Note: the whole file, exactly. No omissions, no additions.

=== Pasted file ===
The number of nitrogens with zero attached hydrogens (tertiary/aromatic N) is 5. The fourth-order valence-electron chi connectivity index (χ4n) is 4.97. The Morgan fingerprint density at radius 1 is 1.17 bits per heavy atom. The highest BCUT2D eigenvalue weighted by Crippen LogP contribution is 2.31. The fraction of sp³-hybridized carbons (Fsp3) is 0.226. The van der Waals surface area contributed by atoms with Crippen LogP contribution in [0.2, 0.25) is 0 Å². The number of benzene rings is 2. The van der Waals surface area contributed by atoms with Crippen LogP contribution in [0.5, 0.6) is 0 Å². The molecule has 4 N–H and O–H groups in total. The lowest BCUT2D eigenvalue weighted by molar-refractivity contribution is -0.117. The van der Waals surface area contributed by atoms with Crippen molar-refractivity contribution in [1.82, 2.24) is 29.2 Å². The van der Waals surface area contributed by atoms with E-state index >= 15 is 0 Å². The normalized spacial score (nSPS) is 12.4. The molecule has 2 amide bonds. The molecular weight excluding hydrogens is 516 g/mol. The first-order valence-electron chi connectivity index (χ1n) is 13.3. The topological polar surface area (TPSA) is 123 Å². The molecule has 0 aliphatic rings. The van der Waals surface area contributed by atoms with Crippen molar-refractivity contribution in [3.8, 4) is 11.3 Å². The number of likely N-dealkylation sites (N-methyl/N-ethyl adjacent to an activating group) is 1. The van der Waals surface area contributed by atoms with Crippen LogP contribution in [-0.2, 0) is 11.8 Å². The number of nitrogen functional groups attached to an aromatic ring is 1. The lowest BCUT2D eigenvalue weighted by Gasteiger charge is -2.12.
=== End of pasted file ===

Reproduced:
The number of nitrogens with zero attached hydrogens (tertiary/aromatic N) is 5. The fourth-order valence-electron chi connectivity index (χ4n) is 4.97. The Morgan fingerprint density at radius 1 is 1.17 bits per heavy atom. The highest BCUT2D eigenvalue weighted by Crippen LogP contribution is 2.31. The fraction of sp³-hybridized carbons (Fsp3) is 0.226. The van der Waals surface area contributed by atoms with Crippen LogP contribution in [0.2, 0.25) is 0 Å². The number of benzene rings is 2. The van der Waals surface area contributed by atoms with Crippen LogP contribution in [0.5, 0.6) is 0 Å². The molecule has 4 N–H and O–H groups in total. The lowest BCUT2D eigenvalue weighted by molar-refractivity contribution is -0.117. The van der Waals surface area contributed by atoms with Crippen molar-refractivity contribution in [1.82, 2.24) is 29.2 Å². The van der Waals surface area contributed by atoms with E-state index >= 15 is 0 Å². The normalized spacial score (nSPS) is 12.4. The molecule has 2 amide bonds. The molecular weight excluding hydrogens is 516 g/mol. The first-order valence-electron chi connectivity index (χ1n) is 13.3. The topological polar surface area (TPSA) is 123 Å². The molecule has 0 aliphatic rings. The van der Waals surface area contributed by atoms with Crippen molar-refractivity contribution in [3.8, 4) is 11.3 Å². The number of likely N-dealkylation sites (N-methyl/N-ethyl adjacent to an activating group) is 1. The van der Waals surface area contributed by atoms with Crippen LogP contribution in [-0.2, 0) is 11.8 Å². The number of nitrogen functional groups attached to an aromatic ring is 1. The lowest BCUT2D eigenvalue weighted by Gasteiger charge is -2.12.